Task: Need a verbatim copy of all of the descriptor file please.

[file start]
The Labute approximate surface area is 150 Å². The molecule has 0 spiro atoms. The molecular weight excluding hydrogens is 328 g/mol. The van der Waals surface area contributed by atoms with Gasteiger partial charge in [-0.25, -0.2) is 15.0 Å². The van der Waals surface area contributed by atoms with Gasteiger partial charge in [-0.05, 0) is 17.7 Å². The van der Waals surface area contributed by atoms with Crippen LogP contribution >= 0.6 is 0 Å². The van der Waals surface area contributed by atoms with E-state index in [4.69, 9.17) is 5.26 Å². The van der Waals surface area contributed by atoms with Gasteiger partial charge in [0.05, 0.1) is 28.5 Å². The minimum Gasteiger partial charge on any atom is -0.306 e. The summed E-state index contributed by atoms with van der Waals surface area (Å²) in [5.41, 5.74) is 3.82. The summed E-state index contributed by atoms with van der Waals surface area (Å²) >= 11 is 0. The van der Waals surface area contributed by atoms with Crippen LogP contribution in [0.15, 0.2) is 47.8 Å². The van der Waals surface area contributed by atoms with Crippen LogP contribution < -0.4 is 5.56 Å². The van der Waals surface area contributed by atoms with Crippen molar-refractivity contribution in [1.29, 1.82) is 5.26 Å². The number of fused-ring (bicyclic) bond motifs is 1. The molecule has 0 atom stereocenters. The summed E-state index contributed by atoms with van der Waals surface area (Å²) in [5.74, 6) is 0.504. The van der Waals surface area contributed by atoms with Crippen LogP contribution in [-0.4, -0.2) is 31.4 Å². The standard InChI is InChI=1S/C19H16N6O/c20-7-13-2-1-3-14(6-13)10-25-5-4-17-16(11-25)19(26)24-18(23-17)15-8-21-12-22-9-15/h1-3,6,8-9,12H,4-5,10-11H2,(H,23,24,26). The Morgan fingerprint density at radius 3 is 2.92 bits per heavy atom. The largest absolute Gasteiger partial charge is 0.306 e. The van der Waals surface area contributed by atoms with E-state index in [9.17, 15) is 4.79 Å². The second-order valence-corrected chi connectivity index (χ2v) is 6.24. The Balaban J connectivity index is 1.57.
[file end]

The Labute approximate surface area is 150 Å². The molecule has 0 spiro atoms. The molecular weight excluding hydrogens is 328 g/mol. The van der Waals surface area contributed by atoms with Gasteiger partial charge in [-0.25, -0.2) is 15.0 Å². The van der Waals surface area contributed by atoms with Gasteiger partial charge in [-0.05, 0) is 17.7 Å². The van der Waals surface area contributed by atoms with Crippen LogP contribution >= 0.6 is 0 Å². The van der Waals surface area contributed by atoms with E-state index in [4.69, 9.17) is 5.26 Å². The van der Waals surface area contributed by atoms with Gasteiger partial charge in [0.05, 0.1) is 28.5 Å². The minimum Gasteiger partial charge on any atom is -0.306 e. The summed E-state index contributed by atoms with van der Waals surface area (Å²) in [5.41, 5.74) is 3.82. The summed E-state index contributed by atoms with van der Waals surface area (Å²) >= 11 is 0. The van der Waals surface area contributed by atoms with Crippen LogP contribution in [0.15, 0.2) is 47.8 Å². The van der Waals surface area contributed by atoms with Crippen LogP contribution < -0.4 is 5.56 Å². The van der Waals surface area contributed by atoms with Crippen molar-refractivity contribution in [1.29, 1.82) is 5.26 Å². The number of fused-ring (bicyclic) bond motifs is 1. The molecule has 0 atom stereocenters. The summed E-state index contributed by atoms with van der Waals surface area (Å²) in [5.74, 6) is 0.504. The van der Waals surface area contributed by atoms with Crippen LogP contribution in [-0.4, -0.2) is 31.4 Å². The standard InChI is InChI=1S/C19H16N6O/c20-7-13-2-1-3-14(6-13)10-25-5-4-17-16(11-25)19(26)24-18(23-17)15-8-21-12-22-9-15/h1-3,6,8-9,12H,4-5,10-11H2,(H,23,24,26). The Morgan fingerprint density at radius 3 is 2.92 bits per heavy atom. The largest absolute Gasteiger partial charge is 0.306 e. The van der Waals surface area contributed by atoms with E-state index in [9.17, 15) is 4.79 Å². The second-order valence-corrected chi connectivity index (χ2v) is 6.24. The Balaban J connectivity index is 1.57.